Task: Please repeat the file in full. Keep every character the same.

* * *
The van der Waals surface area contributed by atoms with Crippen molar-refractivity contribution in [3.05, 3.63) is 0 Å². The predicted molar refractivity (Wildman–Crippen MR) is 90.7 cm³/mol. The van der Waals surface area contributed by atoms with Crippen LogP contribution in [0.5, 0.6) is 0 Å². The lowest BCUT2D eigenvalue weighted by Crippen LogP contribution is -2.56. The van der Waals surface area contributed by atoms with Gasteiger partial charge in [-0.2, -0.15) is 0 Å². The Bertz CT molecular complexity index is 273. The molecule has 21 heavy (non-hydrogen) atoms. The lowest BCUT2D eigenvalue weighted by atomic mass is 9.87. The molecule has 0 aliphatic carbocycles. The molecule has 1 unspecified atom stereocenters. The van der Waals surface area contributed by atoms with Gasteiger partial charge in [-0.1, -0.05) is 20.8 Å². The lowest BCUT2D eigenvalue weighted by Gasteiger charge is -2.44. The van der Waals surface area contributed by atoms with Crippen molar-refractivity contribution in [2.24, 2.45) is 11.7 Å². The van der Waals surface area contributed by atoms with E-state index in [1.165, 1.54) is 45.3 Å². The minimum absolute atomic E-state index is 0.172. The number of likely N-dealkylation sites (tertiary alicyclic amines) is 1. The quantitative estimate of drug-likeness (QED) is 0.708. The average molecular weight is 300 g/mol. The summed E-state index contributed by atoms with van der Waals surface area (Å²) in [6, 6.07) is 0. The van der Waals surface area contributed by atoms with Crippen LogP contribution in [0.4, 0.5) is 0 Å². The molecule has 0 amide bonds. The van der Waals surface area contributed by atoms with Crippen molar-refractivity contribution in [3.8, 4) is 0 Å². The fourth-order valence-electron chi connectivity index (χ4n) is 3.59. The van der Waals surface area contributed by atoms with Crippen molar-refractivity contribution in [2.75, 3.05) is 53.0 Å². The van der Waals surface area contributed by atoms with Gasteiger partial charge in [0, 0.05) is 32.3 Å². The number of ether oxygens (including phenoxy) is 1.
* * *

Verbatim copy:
The van der Waals surface area contributed by atoms with Crippen molar-refractivity contribution in [3.05, 3.63) is 0 Å². The predicted molar refractivity (Wildman–Crippen MR) is 90.7 cm³/mol. The van der Waals surface area contributed by atoms with Crippen LogP contribution in [0.5, 0.6) is 0 Å². The lowest BCUT2D eigenvalue weighted by Crippen LogP contribution is -2.56. The van der Waals surface area contributed by atoms with Gasteiger partial charge in [-0.2, -0.15) is 0 Å². The Bertz CT molecular complexity index is 273. The molecule has 21 heavy (non-hydrogen) atoms. The lowest BCUT2D eigenvalue weighted by atomic mass is 9.87. The molecule has 0 aliphatic carbocycles. The molecule has 1 unspecified atom stereocenters. The van der Waals surface area contributed by atoms with Gasteiger partial charge in [-0.1, -0.05) is 20.8 Å². The lowest BCUT2D eigenvalue weighted by Gasteiger charge is -2.44. The van der Waals surface area contributed by atoms with Crippen molar-refractivity contribution in [2.24, 2.45) is 11.7 Å². The van der Waals surface area contributed by atoms with E-state index in [1.165, 1.54) is 45.3 Å². The minimum absolute atomic E-state index is 0.172. The number of likely N-dealkylation sites (tertiary alicyclic amines) is 1. The quantitative estimate of drug-likeness (QED) is 0.708. The average molecular weight is 300 g/mol. The summed E-state index contributed by atoms with van der Waals surface area (Å²) in [6, 6.07) is 0. The van der Waals surface area contributed by atoms with Crippen LogP contribution in [0.4, 0.5) is 0 Å². The molecule has 0 amide bonds. The van der Waals surface area contributed by atoms with Crippen molar-refractivity contribution in [3.8, 4) is 0 Å². The fourth-order valence-electron chi connectivity index (χ4n) is 3.59. The van der Waals surface area contributed by atoms with Crippen molar-refractivity contribution in [2.75, 3.05) is 53.0 Å². The van der Waals surface area contributed by atoms with Gasteiger partial charge in [0, 0.05) is 32.3 Å². The number of ether oxygens (including phenoxy) is 1.